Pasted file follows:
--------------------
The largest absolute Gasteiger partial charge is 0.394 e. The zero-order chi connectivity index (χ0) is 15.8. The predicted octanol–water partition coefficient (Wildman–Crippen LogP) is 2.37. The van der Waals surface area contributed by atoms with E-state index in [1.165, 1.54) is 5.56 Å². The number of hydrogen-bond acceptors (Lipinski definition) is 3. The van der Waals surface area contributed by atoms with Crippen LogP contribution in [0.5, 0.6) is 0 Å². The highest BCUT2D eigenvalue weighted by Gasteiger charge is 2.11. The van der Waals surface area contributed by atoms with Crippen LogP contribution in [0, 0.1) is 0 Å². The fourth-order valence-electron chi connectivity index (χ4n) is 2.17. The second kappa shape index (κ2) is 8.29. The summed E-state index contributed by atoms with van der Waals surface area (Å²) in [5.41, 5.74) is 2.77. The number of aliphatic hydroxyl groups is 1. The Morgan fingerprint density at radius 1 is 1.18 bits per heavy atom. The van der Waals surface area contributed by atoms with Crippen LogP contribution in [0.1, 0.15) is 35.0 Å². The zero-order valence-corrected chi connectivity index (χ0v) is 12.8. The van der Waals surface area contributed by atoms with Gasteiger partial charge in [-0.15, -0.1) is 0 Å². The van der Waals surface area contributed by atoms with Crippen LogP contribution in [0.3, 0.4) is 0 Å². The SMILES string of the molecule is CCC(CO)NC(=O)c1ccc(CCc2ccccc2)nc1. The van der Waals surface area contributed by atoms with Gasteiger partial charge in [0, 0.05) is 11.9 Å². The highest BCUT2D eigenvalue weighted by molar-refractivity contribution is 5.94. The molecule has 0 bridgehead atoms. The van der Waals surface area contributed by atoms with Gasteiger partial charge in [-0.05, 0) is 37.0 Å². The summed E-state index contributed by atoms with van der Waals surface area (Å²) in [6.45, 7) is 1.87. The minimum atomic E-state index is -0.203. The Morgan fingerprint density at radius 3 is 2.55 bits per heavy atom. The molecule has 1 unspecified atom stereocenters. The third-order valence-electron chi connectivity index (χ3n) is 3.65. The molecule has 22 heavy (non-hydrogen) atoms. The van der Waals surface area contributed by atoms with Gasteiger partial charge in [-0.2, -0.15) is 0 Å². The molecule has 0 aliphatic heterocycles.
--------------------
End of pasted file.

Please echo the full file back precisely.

The largest absolute Gasteiger partial charge is 0.394 e. The zero-order chi connectivity index (χ0) is 15.8. The predicted octanol–water partition coefficient (Wildman–Crippen LogP) is 2.37. The van der Waals surface area contributed by atoms with E-state index in [1.165, 1.54) is 5.56 Å². The number of hydrogen-bond acceptors (Lipinski definition) is 3. The van der Waals surface area contributed by atoms with Crippen LogP contribution in [0.5, 0.6) is 0 Å². The highest BCUT2D eigenvalue weighted by Gasteiger charge is 2.11. The van der Waals surface area contributed by atoms with Crippen LogP contribution in [0, 0.1) is 0 Å². The fourth-order valence-electron chi connectivity index (χ4n) is 2.17. The second kappa shape index (κ2) is 8.29. The summed E-state index contributed by atoms with van der Waals surface area (Å²) in [5.41, 5.74) is 2.77. The number of aliphatic hydroxyl groups is 1. The Morgan fingerprint density at radius 1 is 1.18 bits per heavy atom. The van der Waals surface area contributed by atoms with Crippen LogP contribution in [0.1, 0.15) is 35.0 Å². The zero-order valence-corrected chi connectivity index (χ0v) is 12.8. The van der Waals surface area contributed by atoms with Gasteiger partial charge in [-0.15, -0.1) is 0 Å². The van der Waals surface area contributed by atoms with Crippen LogP contribution in [0.3, 0.4) is 0 Å². The SMILES string of the molecule is CCC(CO)NC(=O)c1ccc(CCc2ccccc2)nc1. The van der Waals surface area contributed by atoms with Gasteiger partial charge in [0, 0.05) is 11.9 Å². The highest BCUT2D eigenvalue weighted by molar-refractivity contribution is 5.94. The molecule has 0 bridgehead atoms. The van der Waals surface area contributed by atoms with Gasteiger partial charge in [-0.05, 0) is 37.0 Å². The summed E-state index contributed by atoms with van der Waals surface area (Å²) in [6.45, 7) is 1.87. The minimum atomic E-state index is -0.203. The Morgan fingerprint density at radius 3 is 2.55 bits per heavy atom. The molecule has 1 unspecified atom stereocenters. The third-order valence-electron chi connectivity index (χ3n) is 3.65. The molecule has 22 heavy (non-hydrogen) atoms. The van der Waals surface area contributed by atoms with Gasteiger partial charge in [-0.2, -0.15) is 0 Å². The molecule has 0 aliphatic heterocycles.